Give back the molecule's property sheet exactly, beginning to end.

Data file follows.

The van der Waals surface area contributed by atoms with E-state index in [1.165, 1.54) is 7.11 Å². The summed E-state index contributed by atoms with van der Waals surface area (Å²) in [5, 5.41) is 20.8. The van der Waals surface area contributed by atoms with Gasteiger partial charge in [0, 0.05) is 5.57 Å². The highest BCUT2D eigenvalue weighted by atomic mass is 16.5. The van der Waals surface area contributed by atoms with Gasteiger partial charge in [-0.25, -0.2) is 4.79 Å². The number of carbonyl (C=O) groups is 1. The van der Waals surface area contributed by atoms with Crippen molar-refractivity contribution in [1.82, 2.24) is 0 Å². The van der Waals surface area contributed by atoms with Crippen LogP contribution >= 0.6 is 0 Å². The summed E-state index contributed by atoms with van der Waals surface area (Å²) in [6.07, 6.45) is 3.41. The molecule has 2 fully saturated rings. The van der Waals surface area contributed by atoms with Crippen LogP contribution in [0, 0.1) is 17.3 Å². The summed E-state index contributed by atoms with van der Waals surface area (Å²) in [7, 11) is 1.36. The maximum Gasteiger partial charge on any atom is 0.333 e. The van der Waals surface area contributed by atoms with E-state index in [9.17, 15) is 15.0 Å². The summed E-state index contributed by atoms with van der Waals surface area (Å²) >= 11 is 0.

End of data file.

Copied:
The van der Waals surface area contributed by atoms with E-state index in [1.165, 1.54) is 7.11 Å². The summed E-state index contributed by atoms with van der Waals surface area (Å²) in [5, 5.41) is 20.8. The van der Waals surface area contributed by atoms with Gasteiger partial charge in [0, 0.05) is 5.57 Å². The highest BCUT2D eigenvalue weighted by atomic mass is 16.5. The van der Waals surface area contributed by atoms with Gasteiger partial charge in [-0.25, -0.2) is 4.79 Å². The number of carbonyl (C=O) groups is 1. The van der Waals surface area contributed by atoms with Crippen molar-refractivity contribution in [1.82, 2.24) is 0 Å². The van der Waals surface area contributed by atoms with Crippen LogP contribution >= 0.6 is 0 Å². The summed E-state index contributed by atoms with van der Waals surface area (Å²) in [6.07, 6.45) is 3.41. The molecule has 2 fully saturated rings. The van der Waals surface area contributed by atoms with Crippen LogP contribution in [0, 0.1) is 17.3 Å². The summed E-state index contributed by atoms with van der Waals surface area (Å²) in [7, 11) is 1.36. The maximum Gasteiger partial charge on any atom is 0.333 e. The van der Waals surface area contributed by atoms with E-state index in [9.17, 15) is 15.0 Å². The summed E-state index contributed by atoms with van der Waals surface area (Å²) >= 11 is 0.